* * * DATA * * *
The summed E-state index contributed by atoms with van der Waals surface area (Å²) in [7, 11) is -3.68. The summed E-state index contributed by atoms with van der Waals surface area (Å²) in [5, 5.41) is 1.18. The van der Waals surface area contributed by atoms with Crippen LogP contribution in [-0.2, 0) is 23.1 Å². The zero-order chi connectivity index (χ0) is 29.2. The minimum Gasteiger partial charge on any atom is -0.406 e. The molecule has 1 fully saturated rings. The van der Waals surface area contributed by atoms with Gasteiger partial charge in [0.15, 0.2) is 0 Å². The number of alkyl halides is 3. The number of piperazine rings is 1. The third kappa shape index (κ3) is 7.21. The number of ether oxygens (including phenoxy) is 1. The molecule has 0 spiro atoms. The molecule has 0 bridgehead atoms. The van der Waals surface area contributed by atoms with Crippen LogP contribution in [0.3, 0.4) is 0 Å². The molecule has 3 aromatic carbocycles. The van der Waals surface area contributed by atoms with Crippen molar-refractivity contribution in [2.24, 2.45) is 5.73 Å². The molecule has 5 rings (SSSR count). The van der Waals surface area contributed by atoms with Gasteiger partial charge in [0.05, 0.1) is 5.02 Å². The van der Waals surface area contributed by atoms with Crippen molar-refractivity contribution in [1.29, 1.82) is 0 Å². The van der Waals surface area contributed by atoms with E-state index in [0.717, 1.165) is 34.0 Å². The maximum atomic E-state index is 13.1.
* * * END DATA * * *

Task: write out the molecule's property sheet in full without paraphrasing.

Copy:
The summed E-state index contributed by atoms with van der Waals surface area (Å²) in [7, 11) is -3.68. The summed E-state index contributed by atoms with van der Waals surface area (Å²) in [5, 5.41) is 1.18. The van der Waals surface area contributed by atoms with Crippen LogP contribution in [-0.2, 0) is 23.1 Å². The zero-order chi connectivity index (χ0) is 29.2. The minimum Gasteiger partial charge on any atom is -0.406 e. The molecule has 1 fully saturated rings. The van der Waals surface area contributed by atoms with Gasteiger partial charge in [0.15, 0.2) is 0 Å². The number of alkyl halides is 3. The number of piperazine rings is 1. The third kappa shape index (κ3) is 7.21. The number of ether oxygens (including phenoxy) is 1. The molecule has 0 spiro atoms. The molecule has 0 bridgehead atoms. The van der Waals surface area contributed by atoms with Crippen LogP contribution in [0.3, 0.4) is 0 Å². The molecule has 3 aromatic carbocycles. The van der Waals surface area contributed by atoms with Crippen molar-refractivity contribution in [2.24, 2.45) is 5.73 Å². The molecule has 5 rings (SSSR count). The van der Waals surface area contributed by atoms with Gasteiger partial charge in [0.05, 0.1) is 5.02 Å². The van der Waals surface area contributed by atoms with Crippen molar-refractivity contribution in [1.29, 1.82) is 0 Å². The van der Waals surface area contributed by atoms with E-state index in [0.717, 1.165) is 34.0 Å². The maximum atomic E-state index is 13.1.